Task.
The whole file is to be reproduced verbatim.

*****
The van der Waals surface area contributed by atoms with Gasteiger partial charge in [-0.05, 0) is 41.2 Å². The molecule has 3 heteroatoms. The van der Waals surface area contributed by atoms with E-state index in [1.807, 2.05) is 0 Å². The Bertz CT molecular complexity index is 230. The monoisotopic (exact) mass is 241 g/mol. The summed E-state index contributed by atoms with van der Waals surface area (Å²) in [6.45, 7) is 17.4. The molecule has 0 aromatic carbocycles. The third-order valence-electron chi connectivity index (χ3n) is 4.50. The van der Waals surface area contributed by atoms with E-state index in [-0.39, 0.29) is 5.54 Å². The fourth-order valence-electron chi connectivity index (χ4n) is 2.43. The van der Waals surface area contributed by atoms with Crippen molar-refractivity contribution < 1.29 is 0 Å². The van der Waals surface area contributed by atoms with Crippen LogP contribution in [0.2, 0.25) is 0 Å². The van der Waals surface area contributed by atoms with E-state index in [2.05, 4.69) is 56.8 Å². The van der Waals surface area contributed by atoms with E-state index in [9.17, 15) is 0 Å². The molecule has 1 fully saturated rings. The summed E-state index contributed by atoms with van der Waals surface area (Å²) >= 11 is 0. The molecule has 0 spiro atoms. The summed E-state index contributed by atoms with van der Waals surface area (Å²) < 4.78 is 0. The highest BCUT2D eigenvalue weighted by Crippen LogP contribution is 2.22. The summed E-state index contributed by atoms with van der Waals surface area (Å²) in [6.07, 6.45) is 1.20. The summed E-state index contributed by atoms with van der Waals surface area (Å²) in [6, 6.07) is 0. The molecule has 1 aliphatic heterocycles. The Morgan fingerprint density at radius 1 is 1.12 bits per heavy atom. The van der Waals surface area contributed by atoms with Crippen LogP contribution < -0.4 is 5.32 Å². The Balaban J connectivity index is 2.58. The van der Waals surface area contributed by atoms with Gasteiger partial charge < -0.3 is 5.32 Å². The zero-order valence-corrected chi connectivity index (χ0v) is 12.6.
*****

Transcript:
The van der Waals surface area contributed by atoms with Gasteiger partial charge in [-0.05, 0) is 41.2 Å². The molecule has 3 heteroatoms. The van der Waals surface area contributed by atoms with E-state index in [1.807, 2.05) is 0 Å². The Bertz CT molecular complexity index is 230. The monoisotopic (exact) mass is 241 g/mol. The summed E-state index contributed by atoms with van der Waals surface area (Å²) in [6.45, 7) is 17.4. The molecule has 0 aromatic carbocycles. The third-order valence-electron chi connectivity index (χ3n) is 4.50. The van der Waals surface area contributed by atoms with E-state index in [-0.39, 0.29) is 5.54 Å². The fourth-order valence-electron chi connectivity index (χ4n) is 2.43. The van der Waals surface area contributed by atoms with Crippen molar-refractivity contribution < 1.29 is 0 Å². The van der Waals surface area contributed by atoms with Crippen LogP contribution in [0.2, 0.25) is 0 Å². The van der Waals surface area contributed by atoms with E-state index in [2.05, 4.69) is 56.8 Å². The van der Waals surface area contributed by atoms with E-state index in [9.17, 15) is 0 Å². The molecule has 1 fully saturated rings. The summed E-state index contributed by atoms with van der Waals surface area (Å²) >= 11 is 0. The molecule has 0 spiro atoms. The summed E-state index contributed by atoms with van der Waals surface area (Å²) < 4.78 is 0. The highest BCUT2D eigenvalue weighted by Crippen LogP contribution is 2.22. The summed E-state index contributed by atoms with van der Waals surface area (Å²) in [6.07, 6.45) is 1.20. The summed E-state index contributed by atoms with van der Waals surface area (Å²) in [6, 6.07) is 0. The molecule has 1 aliphatic heterocycles. The Morgan fingerprint density at radius 1 is 1.12 bits per heavy atom. The van der Waals surface area contributed by atoms with Crippen LogP contribution < -0.4 is 5.32 Å². The Balaban J connectivity index is 2.58. The van der Waals surface area contributed by atoms with Gasteiger partial charge < -0.3 is 5.32 Å². The zero-order valence-corrected chi connectivity index (χ0v) is 12.6.